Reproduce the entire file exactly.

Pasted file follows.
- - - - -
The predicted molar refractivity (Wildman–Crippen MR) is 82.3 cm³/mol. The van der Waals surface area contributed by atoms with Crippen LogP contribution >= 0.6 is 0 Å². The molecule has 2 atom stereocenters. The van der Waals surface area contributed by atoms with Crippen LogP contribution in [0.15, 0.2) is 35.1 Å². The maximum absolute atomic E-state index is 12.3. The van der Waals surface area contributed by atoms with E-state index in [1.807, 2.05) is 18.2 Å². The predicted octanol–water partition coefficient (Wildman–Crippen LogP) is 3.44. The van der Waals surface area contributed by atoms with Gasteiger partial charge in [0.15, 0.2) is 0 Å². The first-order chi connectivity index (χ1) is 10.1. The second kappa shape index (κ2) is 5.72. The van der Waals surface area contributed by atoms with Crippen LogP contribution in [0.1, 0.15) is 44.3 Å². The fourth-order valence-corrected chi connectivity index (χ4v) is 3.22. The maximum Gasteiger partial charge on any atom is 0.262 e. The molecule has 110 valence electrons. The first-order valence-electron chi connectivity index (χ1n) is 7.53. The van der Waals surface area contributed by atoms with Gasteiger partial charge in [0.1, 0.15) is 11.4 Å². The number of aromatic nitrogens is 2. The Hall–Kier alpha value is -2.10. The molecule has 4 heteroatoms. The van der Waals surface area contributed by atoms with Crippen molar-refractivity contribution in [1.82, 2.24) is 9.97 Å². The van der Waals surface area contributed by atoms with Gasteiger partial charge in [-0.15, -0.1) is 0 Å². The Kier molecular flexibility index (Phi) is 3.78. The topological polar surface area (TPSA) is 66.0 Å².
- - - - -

The predicted molar refractivity (Wildman–Crippen MR) is 82.3 cm³/mol. The van der Waals surface area contributed by atoms with Crippen LogP contribution >= 0.6 is 0 Å². The molecule has 2 atom stereocenters. The van der Waals surface area contributed by atoms with Crippen LogP contribution in [0.15, 0.2) is 35.1 Å². The maximum absolute atomic E-state index is 12.3. The van der Waals surface area contributed by atoms with E-state index in [1.807, 2.05) is 18.2 Å². The predicted octanol–water partition coefficient (Wildman–Crippen LogP) is 3.44. The van der Waals surface area contributed by atoms with Gasteiger partial charge in [0.15, 0.2) is 0 Å². The first-order chi connectivity index (χ1) is 10.1. The second kappa shape index (κ2) is 5.72. The van der Waals surface area contributed by atoms with Crippen LogP contribution in [0.1, 0.15) is 44.3 Å². The fourth-order valence-corrected chi connectivity index (χ4v) is 3.22. The maximum Gasteiger partial charge on any atom is 0.262 e. The molecule has 110 valence electrons. The first-order valence-electron chi connectivity index (χ1n) is 7.53. The van der Waals surface area contributed by atoms with Gasteiger partial charge in [0.1, 0.15) is 11.4 Å². The number of aromatic nitrogens is 2. The Hall–Kier alpha value is -2.10. The molecule has 4 heteroatoms. The van der Waals surface area contributed by atoms with Crippen molar-refractivity contribution in [1.82, 2.24) is 9.97 Å². The van der Waals surface area contributed by atoms with Gasteiger partial charge in [-0.15, -0.1) is 0 Å². The Kier molecular flexibility index (Phi) is 3.78. The topological polar surface area (TPSA) is 66.0 Å².